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Submitted by Arthur - N1ORC

STS-111, Mission Control Center 
Status Report # 23
Sunday, June 16, 2002 - 5:30 a.m. CDT

Now separated from the International Space Station by about 1,600 statute
miles and moving away by about 155 miles with each orbit of the Earth,
Endeavour crewmembers turn their attention today to preparing for a
return trip home. 

Commander Ken Cockrell, Pilot Paul Lockhart, Mission Specialists Franklin
Chang-Diaz and Philippe Perrin, and returning Expedition 4 crewmembers
Yury Onufrienko, Carl Walz and Dan Bursch were awakened at 3:23 a.m. to
"Where My Heart Will Take Me," the theme song from Star Trek: Enterprise,
performed by Russell Watson. 

Today, Cockrell, Lockhart and Chang-Diaz will test the reaction control
system jets and flight control surfaces that will be used to guide
Endeavour through the atmosphere Monday morning. Onufrienko, Walz, Bursch
and Perrin will install their seats for re-entry on Endeavour's middeck.
Perrin will help the Expedition 4 crewmembers into their seats Monday.
Endeavour is scheduled to land at Kennedy Space Center in Florida Monday
at 11:59 a.m. CDT.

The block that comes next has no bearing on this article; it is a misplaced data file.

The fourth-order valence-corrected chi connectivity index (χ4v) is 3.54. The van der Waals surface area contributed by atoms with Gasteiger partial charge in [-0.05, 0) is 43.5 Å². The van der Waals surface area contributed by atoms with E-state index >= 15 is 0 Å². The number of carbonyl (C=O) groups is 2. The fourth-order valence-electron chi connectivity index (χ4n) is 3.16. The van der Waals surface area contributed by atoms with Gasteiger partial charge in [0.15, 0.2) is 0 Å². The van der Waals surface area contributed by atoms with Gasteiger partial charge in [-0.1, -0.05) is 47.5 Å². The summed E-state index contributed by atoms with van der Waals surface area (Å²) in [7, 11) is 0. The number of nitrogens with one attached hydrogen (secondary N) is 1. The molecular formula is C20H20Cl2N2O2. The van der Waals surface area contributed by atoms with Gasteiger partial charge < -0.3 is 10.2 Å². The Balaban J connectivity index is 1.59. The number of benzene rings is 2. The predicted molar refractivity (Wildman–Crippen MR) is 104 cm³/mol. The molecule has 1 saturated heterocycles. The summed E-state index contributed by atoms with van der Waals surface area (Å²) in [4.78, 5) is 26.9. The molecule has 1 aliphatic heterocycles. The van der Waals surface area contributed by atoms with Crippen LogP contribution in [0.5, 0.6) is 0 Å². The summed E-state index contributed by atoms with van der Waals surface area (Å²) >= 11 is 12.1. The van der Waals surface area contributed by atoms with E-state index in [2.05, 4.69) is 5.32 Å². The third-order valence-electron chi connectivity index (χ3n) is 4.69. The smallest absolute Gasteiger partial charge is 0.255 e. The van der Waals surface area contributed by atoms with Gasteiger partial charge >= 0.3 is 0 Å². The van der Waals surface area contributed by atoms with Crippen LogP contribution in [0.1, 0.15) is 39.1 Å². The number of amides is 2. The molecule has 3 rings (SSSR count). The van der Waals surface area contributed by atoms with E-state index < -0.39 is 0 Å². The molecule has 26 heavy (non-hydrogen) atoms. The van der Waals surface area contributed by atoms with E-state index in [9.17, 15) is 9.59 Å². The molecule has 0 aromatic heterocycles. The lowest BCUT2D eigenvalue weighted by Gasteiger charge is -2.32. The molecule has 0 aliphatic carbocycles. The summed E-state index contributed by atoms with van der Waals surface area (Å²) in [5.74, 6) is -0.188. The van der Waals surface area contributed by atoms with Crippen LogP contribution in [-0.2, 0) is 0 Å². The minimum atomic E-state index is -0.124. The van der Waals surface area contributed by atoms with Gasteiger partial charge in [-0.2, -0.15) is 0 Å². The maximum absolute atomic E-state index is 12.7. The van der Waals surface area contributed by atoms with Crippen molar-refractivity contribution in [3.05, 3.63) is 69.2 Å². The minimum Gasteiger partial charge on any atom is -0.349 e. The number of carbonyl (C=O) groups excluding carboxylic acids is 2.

Onufrienko, Walz and Bursch are coming back to Earth after 181 days
aboard the International Space Station. If Endeavour lands on time, Walz
and Bursch will set a new record of U.S. spaceflight endurance with 194
days in orbit. Astronaut Shannon Lucid held the previous record of 188
days, set on her mission to Mir in 1996. 

The Expedition 4 crew will talk with media representatives from the Fox
News Network and TV stations in Ohio and New York in a news conference
beginning at 12:38 p.m. 

Cockrell and Lockhart will fire Endeavour's orbital maneuvering system
engines for 10 seconds today to allow sensors to observe the plume
created by the burn to help improve models on the ground. 

On board the space station, the Expedition 5 crew - Commander Valery
Korzun and Flight Engineers Peggy Whitson and Sergei Treschev - was
awakened at 1 a.m. The crew is unpacking and settling into its new home,
preparing for a 4½-month stay in orbit. 

The crew of Endeavour will begin a scheduled eight-hour sleep period at
7:23 p.m. today. They are to be awakened just before 3:30 a.m. Monday to
prepare for re-entry and landing of Endeavour, concluding a successful
mission to the station. 

The next STS-111 status report will be issued Sunday evening, or earlier
if events warrant. 


NASA Johnson Space Center Mission Status Reports 

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